Mohammad Zaid

Quality Function Deployment
One technique for documenting overall design logic is QFD. It is a structural and disciplined process that provides a means to identify and carry the voice of the customer through each stage of product and service development and implementation. QFD uses a sequence of interlocking matrices that translates customer needs into product and process characteristics. Sometimes a matrix integrates added information in a useful form. Another definition of QFD is method to transform user demands into design quality, to deploy the functions forming quality, and to deploy methods for achieving the design quality into subsystems and component parts and ultimately to specific elements of the manufacturing process.

House of Quality
House of Quality (HOQ) is a diagram, resembling a house used for describing the relationship between customer desires and the firm/product capabilities. It was introduced in 1972 in the design of an oil tanker in Mitsubishi Heavy Industries. As illustrated below:

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Mohammad Zaid

HOQ is a part of the QFD and it utilises a planning matrix to convey what the customer wants, how a firm (that produces the products) is going to meet those wants. In HOQ, the roof signifies "correlation matrix, customer wants versus product features as the main part, competitor evaluation as the balcony etc. It states that "the belief that products should be designed to reflect customers' desires and tastes. The basic structure is a table with “What” as the labels on the left and “Hows” across the top. It can be described with “Hows” from one level transforming to “Whats” of a lower level.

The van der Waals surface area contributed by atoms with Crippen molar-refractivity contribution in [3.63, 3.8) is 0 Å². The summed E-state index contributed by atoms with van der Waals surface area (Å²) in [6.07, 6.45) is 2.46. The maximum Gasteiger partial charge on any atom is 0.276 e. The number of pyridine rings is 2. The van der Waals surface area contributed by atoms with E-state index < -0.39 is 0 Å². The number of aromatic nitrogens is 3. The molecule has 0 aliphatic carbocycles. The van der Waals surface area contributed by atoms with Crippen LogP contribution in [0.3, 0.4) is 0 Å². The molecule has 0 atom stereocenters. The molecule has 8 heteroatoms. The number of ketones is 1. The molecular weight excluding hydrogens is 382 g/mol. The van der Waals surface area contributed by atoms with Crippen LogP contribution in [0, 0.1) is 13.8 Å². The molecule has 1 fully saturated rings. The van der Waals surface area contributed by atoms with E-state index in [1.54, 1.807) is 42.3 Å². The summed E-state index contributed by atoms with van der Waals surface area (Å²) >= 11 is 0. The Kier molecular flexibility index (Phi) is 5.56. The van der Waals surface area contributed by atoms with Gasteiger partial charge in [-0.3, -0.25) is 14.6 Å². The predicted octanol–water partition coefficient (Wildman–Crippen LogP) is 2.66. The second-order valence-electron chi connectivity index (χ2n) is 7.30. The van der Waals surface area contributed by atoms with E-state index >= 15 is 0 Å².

QFD Process
The HOQ diagram given in figure shows the following things: 1. Customer Requirement: This is generally the first portion of the HOQ matrix. It documents a structured list of a products customer’s requirement described in their own words. This information is gathered through conversation with the customers, in which they are encouraged to state their problems. It is supposed to be structured before it is entered in the HOQ. The construction of Affinity and Tree Diagrams can be used in this. The completed affinity diagram can then be used as a basis of a tree diagram. 2. Planning matrix: According to the figure, this is attached towards the right hand side. It quantifies the customer’s needs and then allows these needs to be adjusted based on the issues that concern the design team. Importance Weighting is the most important criterion. This figure explains the relative importance of each of the customer requirements. The second common component is the satisfaction of the customers with available products. The second common component of planning matrix provides customer satisfaction with available products. Other measures which are determined by the design team are:  Planned Satisfaction - Rating: explains the design teams desired performance of the future products.  Improvement Factor: It is calculated by subtracting the performance score of the company (for its existing product) beginning with its planned performance score.

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Mohammad Zaid